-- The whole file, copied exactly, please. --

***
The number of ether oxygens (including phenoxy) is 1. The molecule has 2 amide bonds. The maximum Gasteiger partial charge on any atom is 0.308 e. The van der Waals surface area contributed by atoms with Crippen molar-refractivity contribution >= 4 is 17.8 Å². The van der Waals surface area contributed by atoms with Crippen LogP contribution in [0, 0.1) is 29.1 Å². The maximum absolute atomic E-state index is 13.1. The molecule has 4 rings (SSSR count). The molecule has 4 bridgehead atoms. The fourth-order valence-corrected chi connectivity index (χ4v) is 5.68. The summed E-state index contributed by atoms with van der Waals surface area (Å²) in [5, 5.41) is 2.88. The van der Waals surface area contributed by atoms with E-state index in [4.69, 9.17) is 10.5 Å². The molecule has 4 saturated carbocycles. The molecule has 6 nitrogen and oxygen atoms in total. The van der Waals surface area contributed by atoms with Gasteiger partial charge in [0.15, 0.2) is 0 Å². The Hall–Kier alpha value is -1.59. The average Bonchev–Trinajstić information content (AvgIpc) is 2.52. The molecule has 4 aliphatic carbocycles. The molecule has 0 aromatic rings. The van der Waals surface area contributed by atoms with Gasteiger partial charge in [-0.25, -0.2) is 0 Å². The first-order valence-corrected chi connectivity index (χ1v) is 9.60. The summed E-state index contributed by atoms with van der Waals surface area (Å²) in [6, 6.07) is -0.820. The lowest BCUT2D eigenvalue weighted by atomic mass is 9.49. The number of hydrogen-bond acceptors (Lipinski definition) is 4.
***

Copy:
The number of ether oxygens (including phenoxy) is 1. The molecule has 2 amide bonds. The maximum Gasteiger partial charge on any atom is 0.308 e. The van der Waals surface area contributed by atoms with Crippen molar-refractivity contribution >= 4 is 17.8 Å². The van der Waals surface area contributed by atoms with Crippen LogP contribution in [0, 0.1) is 29.1 Å². The maximum absolute atomic E-state index is 13.1. The molecule has 4 rings (SSSR count). The molecule has 4 bridgehead atoms. The fourth-order valence-corrected chi connectivity index (χ4v) is 5.68. The summed E-state index contributed by atoms with van der Waals surface area (Å²) in [5, 5.41) is 2.88. The van der Waals surface area contributed by atoms with E-state index in [4.69, 9.17) is 10.5 Å². The molecule has 4 saturated carbocycles. The molecule has 6 nitrogen and oxygen atoms in total. The van der Waals surface area contributed by atoms with Gasteiger partial charge in [0.15, 0.2) is 0 Å². The Hall–Kier alpha value is -1.59. The average Bonchev–Trinajstić information content (AvgIpc) is 2.52. The molecule has 4 aliphatic carbocycles. The molecule has 0 aromatic rings. The van der Waals surface area contributed by atoms with Gasteiger partial charge in [-0.25, -0.2) is 0 Å². The first-order valence-corrected chi connectivity index (χ1v) is 9.60. The summed E-state index contributed by atoms with van der Waals surface area (Å²) in [6, 6.07) is -0.820. The lowest BCUT2D eigenvalue weighted by atomic mass is 9.49. The number of hydrogen-bond acceptors (Lipinski definition) is 4.